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Siraj Wahab, a journalist with Arab News, gives a rare and personal glimpse of the Haj pilgrimage in Mecca.
December 9, 2008 11:47 by kippreport
“I lost my husband on Sunday in the crowd,” the elderly pilgrim cried. “I looked for him in Muzdalifah last night. He is a diabetic and I am worried. You must take me to Camp 64 so someone there can help me find him.” Taking the unhappy woman to Camp 64 was out of the question as it is close to Muzdalifah — far from where I was assigned to be.
I tried to point her in the right direction but she refused to go without me. “You are the first person who knows my language and my problem. If I lose you, I might never find my way!” she pleaded. “You must carry my bag. It is so heavy. You must help me just as if I were your mother. If you don’t help me, I will curse you.” The situation was getting serious. Not because she was threatening to curse me, but because she was so distressed.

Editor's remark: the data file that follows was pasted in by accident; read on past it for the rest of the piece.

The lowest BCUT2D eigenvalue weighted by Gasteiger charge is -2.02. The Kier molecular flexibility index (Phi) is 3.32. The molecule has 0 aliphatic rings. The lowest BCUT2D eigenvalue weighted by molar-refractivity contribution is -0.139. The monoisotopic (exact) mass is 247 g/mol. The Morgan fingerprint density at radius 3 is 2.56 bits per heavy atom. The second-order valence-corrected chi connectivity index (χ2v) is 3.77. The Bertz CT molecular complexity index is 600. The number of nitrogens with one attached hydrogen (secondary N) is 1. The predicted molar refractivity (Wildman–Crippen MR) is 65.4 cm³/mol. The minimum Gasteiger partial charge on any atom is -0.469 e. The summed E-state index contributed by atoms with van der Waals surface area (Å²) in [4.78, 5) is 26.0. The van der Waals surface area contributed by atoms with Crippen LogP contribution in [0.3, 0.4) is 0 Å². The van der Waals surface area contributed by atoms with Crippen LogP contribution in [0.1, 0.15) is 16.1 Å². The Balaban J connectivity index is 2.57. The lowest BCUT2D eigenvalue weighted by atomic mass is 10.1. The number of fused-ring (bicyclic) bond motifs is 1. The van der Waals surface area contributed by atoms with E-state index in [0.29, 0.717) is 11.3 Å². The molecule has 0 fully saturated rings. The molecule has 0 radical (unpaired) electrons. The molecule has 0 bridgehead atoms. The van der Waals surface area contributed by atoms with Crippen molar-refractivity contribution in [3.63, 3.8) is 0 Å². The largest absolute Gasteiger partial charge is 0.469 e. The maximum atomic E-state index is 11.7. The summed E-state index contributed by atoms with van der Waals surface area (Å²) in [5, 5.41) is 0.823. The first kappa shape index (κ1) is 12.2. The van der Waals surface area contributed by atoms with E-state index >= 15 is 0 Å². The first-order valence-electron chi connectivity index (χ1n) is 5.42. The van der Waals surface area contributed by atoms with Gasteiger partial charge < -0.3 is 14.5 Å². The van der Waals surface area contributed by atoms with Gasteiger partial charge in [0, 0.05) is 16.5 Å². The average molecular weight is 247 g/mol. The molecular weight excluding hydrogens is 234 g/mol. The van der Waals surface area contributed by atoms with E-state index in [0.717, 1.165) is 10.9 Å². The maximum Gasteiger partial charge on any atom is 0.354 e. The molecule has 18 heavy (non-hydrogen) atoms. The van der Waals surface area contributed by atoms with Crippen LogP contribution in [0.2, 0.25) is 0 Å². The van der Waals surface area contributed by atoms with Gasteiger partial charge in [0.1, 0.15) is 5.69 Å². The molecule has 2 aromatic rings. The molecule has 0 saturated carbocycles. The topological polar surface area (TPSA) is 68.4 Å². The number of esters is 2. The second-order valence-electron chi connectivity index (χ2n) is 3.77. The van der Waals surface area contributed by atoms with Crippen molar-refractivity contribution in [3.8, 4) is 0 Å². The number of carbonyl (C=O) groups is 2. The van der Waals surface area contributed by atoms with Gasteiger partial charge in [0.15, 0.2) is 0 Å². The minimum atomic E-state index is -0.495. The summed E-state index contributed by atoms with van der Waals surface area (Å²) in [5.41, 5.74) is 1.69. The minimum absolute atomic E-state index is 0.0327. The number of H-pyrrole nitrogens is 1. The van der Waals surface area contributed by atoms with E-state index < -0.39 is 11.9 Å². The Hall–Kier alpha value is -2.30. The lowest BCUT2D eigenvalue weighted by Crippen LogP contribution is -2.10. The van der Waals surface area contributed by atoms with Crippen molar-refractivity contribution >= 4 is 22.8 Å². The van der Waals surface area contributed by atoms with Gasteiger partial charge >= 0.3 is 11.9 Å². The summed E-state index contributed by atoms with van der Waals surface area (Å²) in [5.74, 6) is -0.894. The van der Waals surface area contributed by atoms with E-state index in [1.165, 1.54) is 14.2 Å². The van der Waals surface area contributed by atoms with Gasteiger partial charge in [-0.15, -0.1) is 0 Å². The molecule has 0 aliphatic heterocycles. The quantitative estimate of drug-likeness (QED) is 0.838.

My own parents had become separated when they performed Haj in 2001 and I remember how upsetting it was for our entire family. I wracked my brain wondering how I could assist her and then I had an idea. I rang up Abdul Aziz Chokli of the India Fraternity Forum and explained the situation to him. He promised to send someone to help and within minutes Zebunnisa Begum was being escorted back to her camp.